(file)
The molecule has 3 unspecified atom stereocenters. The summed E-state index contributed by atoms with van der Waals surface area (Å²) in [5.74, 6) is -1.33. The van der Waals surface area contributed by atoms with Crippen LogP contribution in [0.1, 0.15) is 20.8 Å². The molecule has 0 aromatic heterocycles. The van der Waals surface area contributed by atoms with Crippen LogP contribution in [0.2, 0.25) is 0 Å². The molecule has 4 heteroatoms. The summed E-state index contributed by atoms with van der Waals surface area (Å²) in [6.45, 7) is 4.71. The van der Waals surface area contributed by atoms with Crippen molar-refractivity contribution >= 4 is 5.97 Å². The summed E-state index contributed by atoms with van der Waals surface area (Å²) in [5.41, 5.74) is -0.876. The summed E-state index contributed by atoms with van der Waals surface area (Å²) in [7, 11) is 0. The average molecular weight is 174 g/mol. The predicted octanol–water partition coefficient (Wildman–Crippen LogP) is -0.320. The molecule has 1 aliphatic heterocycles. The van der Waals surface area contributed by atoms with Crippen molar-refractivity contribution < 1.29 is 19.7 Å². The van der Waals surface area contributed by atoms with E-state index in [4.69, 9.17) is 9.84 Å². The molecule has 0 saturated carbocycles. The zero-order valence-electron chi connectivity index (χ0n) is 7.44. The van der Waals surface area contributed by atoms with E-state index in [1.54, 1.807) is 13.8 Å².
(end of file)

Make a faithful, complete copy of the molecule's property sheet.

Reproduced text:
The molecule has 3 unspecified atom stereocenters. The summed E-state index contributed by atoms with van der Waals surface area (Å²) in [5.74, 6) is -1.33. The van der Waals surface area contributed by atoms with Crippen LogP contribution in [0.1, 0.15) is 20.8 Å². The molecule has 0 aromatic heterocycles. The van der Waals surface area contributed by atoms with Crippen LogP contribution in [0.2, 0.25) is 0 Å². The molecule has 4 heteroatoms. The summed E-state index contributed by atoms with van der Waals surface area (Å²) in [6.45, 7) is 4.71. The van der Waals surface area contributed by atoms with Crippen molar-refractivity contribution >= 4 is 5.97 Å². The summed E-state index contributed by atoms with van der Waals surface area (Å²) in [5.41, 5.74) is -0.876. The summed E-state index contributed by atoms with van der Waals surface area (Å²) in [7, 11) is 0. The average molecular weight is 174 g/mol. The predicted octanol–water partition coefficient (Wildman–Crippen LogP) is -0.320. The molecule has 1 aliphatic heterocycles. The van der Waals surface area contributed by atoms with Crippen molar-refractivity contribution < 1.29 is 19.7 Å². The van der Waals surface area contributed by atoms with E-state index in [4.69, 9.17) is 9.84 Å². The molecule has 0 saturated carbocycles. The zero-order valence-electron chi connectivity index (χ0n) is 7.44. The van der Waals surface area contributed by atoms with E-state index in [1.54, 1.807) is 13.8 Å².